When they first arrived at the camp, male and female prisoners had vastly different initial impressions of the camp. Whereas the men seemed, as Jewish doctor and Auschwitz survivor Miklos Nyiszli described, "more curious than afraid,"3 the women only worried about their loved ones. For example, when Dr. Nyiszli entered the camp, he looked around in amazement at the barb wire, guard towers, and emaciated prisoners in striped uniforms taking away all of their possessions4. The doctor did not even mention whether or not he was worried about his wife and daughter, although both were with him. He seemed to focus his attention on the atmosphere of the camp. In contrast, the Jewish nurse and survivor of Auschwitz Olga Lengyel had only her family in mind. The male Dr. Nyiszli worried about his surroundings first and his family second, but the female Lengyel worried about her family first and her environment second. When prisoners first arrived in the camp, the Nazis performed "selections."5 When Lengyel and her family initially entered the camp, her son was almost twelve years old. When Dr. Mengele commented that the boy had to be older than twelve, Lengyel said no, thinking that the Nazis would give special treatment to the children. Mengele gladly replied, "Fine, to the left."6 To make things even worse, Lengyel then asked her mother to go with her son so someone would be there to watch over him. They both went directly to the gas chambers. While trying to send her son to safety, Lengyel inadvertently sent him and his grandmother to death. Seeing how desperate and troubled Lengyel was after being separated from her loved ones, an SS officer joyfully said to her, "In several weeks, you'll all be reunited."7 Little did she know the Nazi was talking about the afterlife. From this example, it seems that the men of Auschwitz were more concerned with their own well-being than that of their family's while the women gave their loved ones' safety priority over their own. This dynamic seems to go along somewhat with traditional gender roles in Germany at the time. The Nazis preached how men were supposed to work, while the women's only task was to have children.8 The Germans gave fertile women rewards such as social security benefits, interest-free loans, and medals.9 Joseph Goebbels, head of Nazi propaganda, stated that the mission of women in the Third Reich was, "to be beautiful and to bring children into the world."10 Adolf Hitler said of the role of Nazi women, "a woman must be a cute, cuddly, naive little thing--tender, sweet, and stupid."11 From these quotes it seems that Germany thought very little of women. Their only role was to have and watch over children. Now, most the women in Auschwitz, including Lengyel, were not of German descent, but their main role seemed to be that of a mother watching over and worrying about her children, which Lengyel illustrated. These facts taken together may indicate that the whole of Europe, where most of the prisoners of Auschwitz came from, shared the Nazi's attitudes about women. Whether this is true or not, it seems certain that the men and women of Auschwitz had vastly differing attitudes when it came to their loved ones.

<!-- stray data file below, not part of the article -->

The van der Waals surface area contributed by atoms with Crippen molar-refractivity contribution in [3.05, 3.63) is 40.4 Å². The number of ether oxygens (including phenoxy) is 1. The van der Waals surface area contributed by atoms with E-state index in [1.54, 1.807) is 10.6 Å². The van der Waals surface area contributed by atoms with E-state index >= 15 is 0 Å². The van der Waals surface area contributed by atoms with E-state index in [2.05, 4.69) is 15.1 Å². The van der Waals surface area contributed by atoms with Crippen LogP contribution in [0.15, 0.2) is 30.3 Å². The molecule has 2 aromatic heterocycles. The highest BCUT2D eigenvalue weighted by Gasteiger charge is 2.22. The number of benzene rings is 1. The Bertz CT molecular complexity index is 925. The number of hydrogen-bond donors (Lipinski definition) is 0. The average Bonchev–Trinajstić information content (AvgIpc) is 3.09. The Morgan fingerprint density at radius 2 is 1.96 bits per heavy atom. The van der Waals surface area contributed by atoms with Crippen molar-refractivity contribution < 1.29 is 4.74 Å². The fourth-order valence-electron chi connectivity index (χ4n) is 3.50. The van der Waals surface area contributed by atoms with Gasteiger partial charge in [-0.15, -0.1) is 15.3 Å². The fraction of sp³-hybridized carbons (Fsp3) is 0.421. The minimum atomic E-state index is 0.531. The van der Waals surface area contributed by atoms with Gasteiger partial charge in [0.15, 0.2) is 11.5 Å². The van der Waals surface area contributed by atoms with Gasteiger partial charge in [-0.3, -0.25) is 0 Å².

But orientation was not over after the selections, and neither were the differences in attitudes of the male and female prisoners. For those who survived the selections, their troubles were just beginning. They were herded into a large room and forced to strip. Then every man and woman had their head shaved. Following this haircut, the prisoners were doused with cold water and given wooden shoes and ragged, paper-thin clothes."12 After having their dignity ripped from them by being forced to strip and have their heads shaved,13 the men and women had two completely opposing impressions of themselves. While most of the women were outraged about losing their hair, none of the men seemed to care all that much. All the Jewish men commented matter-of-factly about having their hair chopped off. Elie Wiesel, while only a young teenager during his time in Auschwitz, plainly commented in his account, Night, about his trip to the camp barber by saying, "belt and shoes in hand, I let myself be dragged off to the barbers. They took our hair off with clippers."14 Then, Wiesel started to talk about his father. From how Wiesel commented, it seemed like losing his hair was not that big a deal. This visit to the barber was just another facet of the orientation. The Jewish women on the other hand, were heartbroken about the loss of their hair. For example, Sara Nomberg-Przytyk, a female Jewish survivor, stressed in her book, Auschwitz: True Tales From A Grotesque Land, how heartless the Nazis were when she wrote, "It did not even bother them that we were women and that without our hair we felt totally humiliated."15 She could not fathom how the Nazis could do such a thing. This seems like a very insignificant matter when compared to all the other hardships the Jews would have to endure in Auschwitz. Now, if these men and women were Orthodox Jews, then having their hair cut off would be horrible for both men and women. But the majority of the Jews in Auschwitz were not Orthodox. Since most of these accounts made no mention of religion at all, clearly the men did not consider having their heads shaved to be a big deal, while to the women, it was a monumentous tragedy, not because of their religion, but because of the fact that their appearance was very important to them. The Nazis were not just shaving the heads of these women, they were shaving away their dignity and uniqueness. While this act hardly had any impact on the Jewish men, it left deep emotional scars on the Jewish women.